Common Genetic Aspects Between Polycystic Ovary Syndrome and Diabetes Mellitus

Author(s): Nicolas Mendoza

Journal Name: Current Diabetes Reviews

Volume 7 , Issue 6 , 2011

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Polycystic ovary syndrome (PCOS) is a complex and heterogeneous disease that involves menstrual dysfunction and reproductive difficulty as well as metabolic problems. From a genetic point of view, it is a complex disease that is subject to environmental influences, mainly dietary, which makes it similar to other metabolic processes, such as diabetes and obesity. So, the interest of the diagnosis of the PCOS is, not only to improve fertility but to prevent possible future medical complications like the diabetes mellitus and the obesity.

Due to the classical definition of PCOS as functional hyperandrogenism, the race to discover genetic alterations that could lead to the development of PCOS started with the androgen metabolism genes. However, the list of candidates was later expanded to other genes outside this hormonal pathway, and it now includes genes involved in carbohydrate and lipid metabolism as well as those involved in inflammatory processes.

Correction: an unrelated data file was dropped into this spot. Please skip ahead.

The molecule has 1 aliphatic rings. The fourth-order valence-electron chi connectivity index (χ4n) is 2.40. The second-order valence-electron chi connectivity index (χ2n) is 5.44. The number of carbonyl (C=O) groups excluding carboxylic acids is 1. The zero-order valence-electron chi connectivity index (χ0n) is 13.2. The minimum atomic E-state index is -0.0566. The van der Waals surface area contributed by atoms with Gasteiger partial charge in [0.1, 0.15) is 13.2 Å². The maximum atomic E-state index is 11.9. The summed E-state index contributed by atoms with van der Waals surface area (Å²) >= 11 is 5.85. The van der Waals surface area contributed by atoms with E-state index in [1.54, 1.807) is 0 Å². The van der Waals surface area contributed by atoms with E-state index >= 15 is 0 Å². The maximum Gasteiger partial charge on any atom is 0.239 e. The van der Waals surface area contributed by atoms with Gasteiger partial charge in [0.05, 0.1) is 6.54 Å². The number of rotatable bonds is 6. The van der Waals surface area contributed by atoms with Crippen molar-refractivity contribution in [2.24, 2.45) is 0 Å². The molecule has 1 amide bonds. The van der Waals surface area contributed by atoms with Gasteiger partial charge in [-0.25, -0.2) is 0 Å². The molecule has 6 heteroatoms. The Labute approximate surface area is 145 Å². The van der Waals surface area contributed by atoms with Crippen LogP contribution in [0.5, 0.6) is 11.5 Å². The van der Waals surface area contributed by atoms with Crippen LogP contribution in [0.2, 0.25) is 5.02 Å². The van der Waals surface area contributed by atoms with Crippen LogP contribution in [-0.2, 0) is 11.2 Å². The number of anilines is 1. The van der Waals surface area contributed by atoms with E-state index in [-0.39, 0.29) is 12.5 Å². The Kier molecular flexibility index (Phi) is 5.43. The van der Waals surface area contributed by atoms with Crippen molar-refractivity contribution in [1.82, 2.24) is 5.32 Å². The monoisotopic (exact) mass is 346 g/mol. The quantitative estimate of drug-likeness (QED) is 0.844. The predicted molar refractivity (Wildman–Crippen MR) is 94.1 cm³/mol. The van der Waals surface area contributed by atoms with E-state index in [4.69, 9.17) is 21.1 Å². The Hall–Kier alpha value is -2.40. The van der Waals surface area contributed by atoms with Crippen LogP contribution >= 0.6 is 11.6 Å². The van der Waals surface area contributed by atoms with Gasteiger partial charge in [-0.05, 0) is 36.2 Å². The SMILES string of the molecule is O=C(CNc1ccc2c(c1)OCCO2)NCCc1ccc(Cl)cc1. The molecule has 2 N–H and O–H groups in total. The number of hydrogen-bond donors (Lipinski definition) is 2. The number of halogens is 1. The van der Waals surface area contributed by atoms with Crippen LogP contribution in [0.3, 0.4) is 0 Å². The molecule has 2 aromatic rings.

Synopsis: The list of genes candidates involved in PCOS is related to diabetes and inflammatory processes.

Keywords: Polymorphism, Polycystic ovary syndrome, Insulin resistance, Diabetes Mellitus, obesity, hyperandrogenism, trauma, haemorrhage, Hyperinsulinism, GWAs

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Article Details

Year: 2011
Page: [377 - 391]
Pages: 15
DOI: 10.2174/157339911797579142
Price: $65

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